23 April 2011
St. Roch Cemetery
So, I just found out by watching WYES (one of the PBS stations in New Orleans) that the St. Roch Cemetery is not only the coolest thing in the universe, but also seven (give or take a few) blocks away from me.
St. Roch was the invoked against, among other things, the plague and skin disease.
Here's part of the story:
At the height of the yellow fever epidemic of 1867, a German priest named Rev. Peter Leonard Thevis arrived in New Orleans. Faced with the severity of the yellow fever epidemic, he turned to God invoking the intercession of St. Roch, the patron of good health. He promised that if no one in his parish should die from the fever, he would erect a chapel in honor of the Saint. Amazingly, not one member of Holy Trinity died from yellow fever, either in the epidemic of 1867 or 1878.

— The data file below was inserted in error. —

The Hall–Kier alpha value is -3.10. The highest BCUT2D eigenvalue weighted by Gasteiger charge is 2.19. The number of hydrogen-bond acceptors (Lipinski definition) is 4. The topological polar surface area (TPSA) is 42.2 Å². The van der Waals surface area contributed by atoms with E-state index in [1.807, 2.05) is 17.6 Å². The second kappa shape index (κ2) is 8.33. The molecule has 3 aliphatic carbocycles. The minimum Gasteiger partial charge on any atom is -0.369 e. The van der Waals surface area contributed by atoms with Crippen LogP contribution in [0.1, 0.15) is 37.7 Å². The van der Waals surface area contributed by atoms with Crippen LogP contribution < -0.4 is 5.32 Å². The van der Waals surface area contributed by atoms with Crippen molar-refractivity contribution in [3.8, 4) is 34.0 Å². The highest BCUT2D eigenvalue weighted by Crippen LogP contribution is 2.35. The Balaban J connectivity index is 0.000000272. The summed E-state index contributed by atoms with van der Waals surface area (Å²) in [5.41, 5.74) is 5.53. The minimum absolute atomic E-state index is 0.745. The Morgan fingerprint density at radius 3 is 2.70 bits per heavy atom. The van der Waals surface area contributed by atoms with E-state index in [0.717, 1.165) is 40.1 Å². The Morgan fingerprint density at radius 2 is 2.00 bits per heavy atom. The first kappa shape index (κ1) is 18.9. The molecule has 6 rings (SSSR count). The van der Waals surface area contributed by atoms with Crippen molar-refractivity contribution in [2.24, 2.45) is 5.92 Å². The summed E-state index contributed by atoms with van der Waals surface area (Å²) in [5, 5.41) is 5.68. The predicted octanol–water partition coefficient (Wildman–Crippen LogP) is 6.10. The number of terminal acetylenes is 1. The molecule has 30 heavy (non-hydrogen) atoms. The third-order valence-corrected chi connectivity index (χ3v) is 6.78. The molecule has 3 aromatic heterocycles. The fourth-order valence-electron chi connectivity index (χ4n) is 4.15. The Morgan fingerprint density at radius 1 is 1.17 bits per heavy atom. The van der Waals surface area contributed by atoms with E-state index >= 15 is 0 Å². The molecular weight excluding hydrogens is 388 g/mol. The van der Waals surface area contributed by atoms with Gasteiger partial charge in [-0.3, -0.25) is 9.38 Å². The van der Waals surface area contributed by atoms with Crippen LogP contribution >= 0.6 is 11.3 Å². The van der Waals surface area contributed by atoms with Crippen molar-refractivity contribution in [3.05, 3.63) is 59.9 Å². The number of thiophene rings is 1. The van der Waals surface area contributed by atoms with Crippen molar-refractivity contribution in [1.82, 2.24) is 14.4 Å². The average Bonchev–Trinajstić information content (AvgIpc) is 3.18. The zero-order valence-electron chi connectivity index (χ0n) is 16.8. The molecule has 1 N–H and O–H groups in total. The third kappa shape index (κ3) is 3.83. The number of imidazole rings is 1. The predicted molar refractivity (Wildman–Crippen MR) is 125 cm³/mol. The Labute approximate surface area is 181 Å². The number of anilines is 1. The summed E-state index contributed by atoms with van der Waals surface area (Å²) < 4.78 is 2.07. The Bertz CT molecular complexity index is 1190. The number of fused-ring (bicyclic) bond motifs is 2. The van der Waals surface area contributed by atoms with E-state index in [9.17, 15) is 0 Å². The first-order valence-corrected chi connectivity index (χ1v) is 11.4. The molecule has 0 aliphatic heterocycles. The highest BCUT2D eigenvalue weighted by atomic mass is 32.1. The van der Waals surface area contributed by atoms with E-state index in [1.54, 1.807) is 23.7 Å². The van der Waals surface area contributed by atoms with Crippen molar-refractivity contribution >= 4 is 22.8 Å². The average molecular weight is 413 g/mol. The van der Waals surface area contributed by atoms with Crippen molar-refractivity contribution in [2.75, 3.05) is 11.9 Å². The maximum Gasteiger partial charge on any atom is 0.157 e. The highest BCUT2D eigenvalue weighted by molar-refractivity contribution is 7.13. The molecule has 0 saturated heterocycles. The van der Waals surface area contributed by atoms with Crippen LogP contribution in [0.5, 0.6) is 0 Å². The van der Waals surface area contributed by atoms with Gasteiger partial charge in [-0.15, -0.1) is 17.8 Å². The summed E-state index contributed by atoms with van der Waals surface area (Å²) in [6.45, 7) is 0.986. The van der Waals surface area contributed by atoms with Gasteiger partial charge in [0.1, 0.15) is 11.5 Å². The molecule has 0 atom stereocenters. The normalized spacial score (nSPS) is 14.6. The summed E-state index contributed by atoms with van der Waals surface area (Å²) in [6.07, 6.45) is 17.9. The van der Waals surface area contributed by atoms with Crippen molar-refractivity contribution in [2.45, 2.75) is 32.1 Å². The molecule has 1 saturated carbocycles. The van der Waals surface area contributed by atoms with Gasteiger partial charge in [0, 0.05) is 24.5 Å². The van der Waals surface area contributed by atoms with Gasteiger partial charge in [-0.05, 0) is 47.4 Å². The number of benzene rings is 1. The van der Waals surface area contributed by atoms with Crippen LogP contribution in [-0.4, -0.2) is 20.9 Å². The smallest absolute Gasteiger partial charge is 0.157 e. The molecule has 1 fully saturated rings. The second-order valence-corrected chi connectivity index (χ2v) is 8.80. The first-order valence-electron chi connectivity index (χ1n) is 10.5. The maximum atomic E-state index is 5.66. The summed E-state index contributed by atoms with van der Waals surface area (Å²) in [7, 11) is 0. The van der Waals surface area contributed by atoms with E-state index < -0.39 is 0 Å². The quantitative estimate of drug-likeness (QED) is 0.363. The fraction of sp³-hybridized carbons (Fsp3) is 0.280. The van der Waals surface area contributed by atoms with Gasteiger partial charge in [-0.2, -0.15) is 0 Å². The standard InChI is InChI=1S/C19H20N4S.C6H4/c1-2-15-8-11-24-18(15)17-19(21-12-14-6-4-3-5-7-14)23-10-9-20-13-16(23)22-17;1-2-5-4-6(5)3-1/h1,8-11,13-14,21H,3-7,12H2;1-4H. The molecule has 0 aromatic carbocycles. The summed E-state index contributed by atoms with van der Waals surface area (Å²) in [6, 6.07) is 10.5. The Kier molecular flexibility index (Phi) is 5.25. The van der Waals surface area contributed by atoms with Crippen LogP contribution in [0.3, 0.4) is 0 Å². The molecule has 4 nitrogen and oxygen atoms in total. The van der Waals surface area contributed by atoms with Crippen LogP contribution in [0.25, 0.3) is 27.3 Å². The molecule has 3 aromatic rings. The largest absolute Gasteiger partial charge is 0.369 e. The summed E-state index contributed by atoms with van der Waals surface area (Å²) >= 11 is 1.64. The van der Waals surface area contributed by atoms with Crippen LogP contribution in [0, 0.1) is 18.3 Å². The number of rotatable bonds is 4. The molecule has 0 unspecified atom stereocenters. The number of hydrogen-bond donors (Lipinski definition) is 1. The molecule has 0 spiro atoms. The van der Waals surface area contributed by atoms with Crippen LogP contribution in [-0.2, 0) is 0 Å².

In thanks, Rev. Thevis’s conviction was to build not only a chapel as a shrine to St. Roch, but also a mortuary chapel in a last resting place for members of his flock. The cemetery was called the Campo Santo (resting place of the dead). Rev. Thevis traveled to Europe to study the architecture and construction of many beautiful shrines and chapels before building the chapel. The chapel, completed in 1876, was considered a beautiful example of Gothic architecture.
The best part of the cemetery is that in a room inside of it, people leave possessions attributed to their illnesses (ie, prosthetics, crutches, etc.) and crucifixes, rosaries, and such.